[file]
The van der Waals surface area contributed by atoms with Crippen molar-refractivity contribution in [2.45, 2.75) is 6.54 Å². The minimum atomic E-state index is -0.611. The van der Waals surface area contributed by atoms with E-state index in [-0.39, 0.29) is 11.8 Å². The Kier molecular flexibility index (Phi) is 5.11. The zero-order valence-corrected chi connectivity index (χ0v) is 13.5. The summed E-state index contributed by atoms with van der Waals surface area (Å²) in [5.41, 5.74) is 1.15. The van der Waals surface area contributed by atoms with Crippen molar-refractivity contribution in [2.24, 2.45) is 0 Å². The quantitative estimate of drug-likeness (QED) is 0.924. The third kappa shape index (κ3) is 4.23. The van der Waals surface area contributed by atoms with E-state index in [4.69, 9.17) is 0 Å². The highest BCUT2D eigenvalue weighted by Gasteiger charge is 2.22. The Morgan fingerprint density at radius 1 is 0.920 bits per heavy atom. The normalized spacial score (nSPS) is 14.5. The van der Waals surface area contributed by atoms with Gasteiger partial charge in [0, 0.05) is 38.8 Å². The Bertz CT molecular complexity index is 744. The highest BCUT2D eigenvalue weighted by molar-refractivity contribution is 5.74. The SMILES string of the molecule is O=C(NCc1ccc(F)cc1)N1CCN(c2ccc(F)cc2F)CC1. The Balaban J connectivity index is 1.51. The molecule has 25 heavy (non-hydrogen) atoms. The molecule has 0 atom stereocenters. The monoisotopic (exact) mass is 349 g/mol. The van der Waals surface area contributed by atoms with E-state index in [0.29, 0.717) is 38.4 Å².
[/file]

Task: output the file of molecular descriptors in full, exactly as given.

The van der Waals surface area contributed by atoms with Crippen molar-refractivity contribution in [2.45, 2.75) is 6.54 Å². The minimum atomic E-state index is -0.611. The van der Waals surface area contributed by atoms with E-state index in [-0.39, 0.29) is 11.8 Å². The Kier molecular flexibility index (Phi) is 5.11. The zero-order valence-corrected chi connectivity index (χ0v) is 13.5. The summed E-state index contributed by atoms with van der Waals surface area (Å²) in [5.41, 5.74) is 1.15. The van der Waals surface area contributed by atoms with Crippen molar-refractivity contribution in [2.24, 2.45) is 0 Å². The quantitative estimate of drug-likeness (QED) is 0.924. The third kappa shape index (κ3) is 4.23. The van der Waals surface area contributed by atoms with E-state index in [4.69, 9.17) is 0 Å². The highest BCUT2D eigenvalue weighted by Gasteiger charge is 2.22. The Morgan fingerprint density at radius 1 is 0.920 bits per heavy atom. The normalized spacial score (nSPS) is 14.5. The van der Waals surface area contributed by atoms with Gasteiger partial charge in [0, 0.05) is 38.8 Å². The Bertz CT molecular complexity index is 744. The highest BCUT2D eigenvalue weighted by molar-refractivity contribution is 5.74. The SMILES string of the molecule is O=C(NCc1ccc(F)cc1)N1CCN(c2ccc(F)cc2F)CC1. The Balaban J connectivity index is 1.51. The molecule has 25 heavy (non-hydrogen) atoms. The molecule has 0 atom stereocenters. The monoisotopic (exact) mass is 349 g/mol. The van der Waals surface area contributed by atoms with E-state index in [0.29, 0.717) is 38.4 Å².